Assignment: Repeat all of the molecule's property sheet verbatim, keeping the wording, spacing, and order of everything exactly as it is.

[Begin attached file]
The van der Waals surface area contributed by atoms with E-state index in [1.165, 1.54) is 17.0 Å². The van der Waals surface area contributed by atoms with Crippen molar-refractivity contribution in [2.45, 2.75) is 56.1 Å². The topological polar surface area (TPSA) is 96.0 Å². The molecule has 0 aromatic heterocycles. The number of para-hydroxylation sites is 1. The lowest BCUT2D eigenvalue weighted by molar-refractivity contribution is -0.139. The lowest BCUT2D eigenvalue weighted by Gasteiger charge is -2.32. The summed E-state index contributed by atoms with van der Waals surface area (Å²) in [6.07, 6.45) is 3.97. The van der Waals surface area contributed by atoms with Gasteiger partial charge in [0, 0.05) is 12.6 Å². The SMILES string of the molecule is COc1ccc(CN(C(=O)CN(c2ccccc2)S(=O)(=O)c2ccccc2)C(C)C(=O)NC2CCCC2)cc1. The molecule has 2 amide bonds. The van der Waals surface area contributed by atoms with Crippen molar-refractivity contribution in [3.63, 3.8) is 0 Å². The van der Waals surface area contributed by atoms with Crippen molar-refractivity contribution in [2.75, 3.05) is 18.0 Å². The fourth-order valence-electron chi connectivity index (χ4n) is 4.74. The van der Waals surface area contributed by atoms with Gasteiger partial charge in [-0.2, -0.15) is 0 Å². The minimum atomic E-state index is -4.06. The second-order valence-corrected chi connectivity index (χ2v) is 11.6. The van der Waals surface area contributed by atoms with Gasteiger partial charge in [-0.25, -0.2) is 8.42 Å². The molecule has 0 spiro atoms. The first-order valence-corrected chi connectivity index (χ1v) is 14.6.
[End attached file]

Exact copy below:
The van der Waals surface area contributed by atoms with E-state index in [1.165, 1.54) is 17.0 Å². The van der Waals surface area contributed by atoms with Crippen molar-refractivity contribution in [2.45, 2.75) is 56.1 Å². The topological polar surface area (TPSA) is 96.0 Å². The molecule has 0 aromatic heterocycles. The number of para-hydroxylation sites is 1. The lowest BCUT2D eigenvalue weighted by molar-refractivity contribution is -0.139. The lowest BCUT2D eigenvalue weighted by Gasteiger charge is -2.32. The summed E-state index contributed by atoms with van der Waals surface area (Å²) in [6.07, 6.45) is 3.97. The van der Waals surface area contributed by atoms with Gasteiger partial charge in [0, 0.05) is 12.6 Å². The SMILES string of the molecule is COc1ccc(CN(C(=O)CN(c2ccccc2)S(=O)(=O)c2ccccc2)C(C)C(=O)NC2CCCC2)cc1. The molecule has 2 amide bonds. The van der Waals surface area contributed by atoms with Crippen molar-refractivity contribution in [3.63, 3.8) is 0 Å². The van der Waals surface area contributed by atoms with Crippen molar-refractivity contribution in [2.75, 3.05) is 18.0 Å². The fourth-order valence-electron chi connectivity index (χ4n) is 4.74. The van der Waals surface area contributed by atoms with Gasteiger partial charge in [-0.2, -0.15) is 0 Å². The minimum atomic E-state index is -4.06. The second-order valence-corrected chi connectivity index (χ2v) is 11.6. The van der Waals surface area contributed by atoms with Gasteiger partial charge in [-0.25, -0.2) is 8.42 Å². The molecule has 0 spiro atoms. The first-order valence-corrected chi connectivity index (χ1v) is 14.6.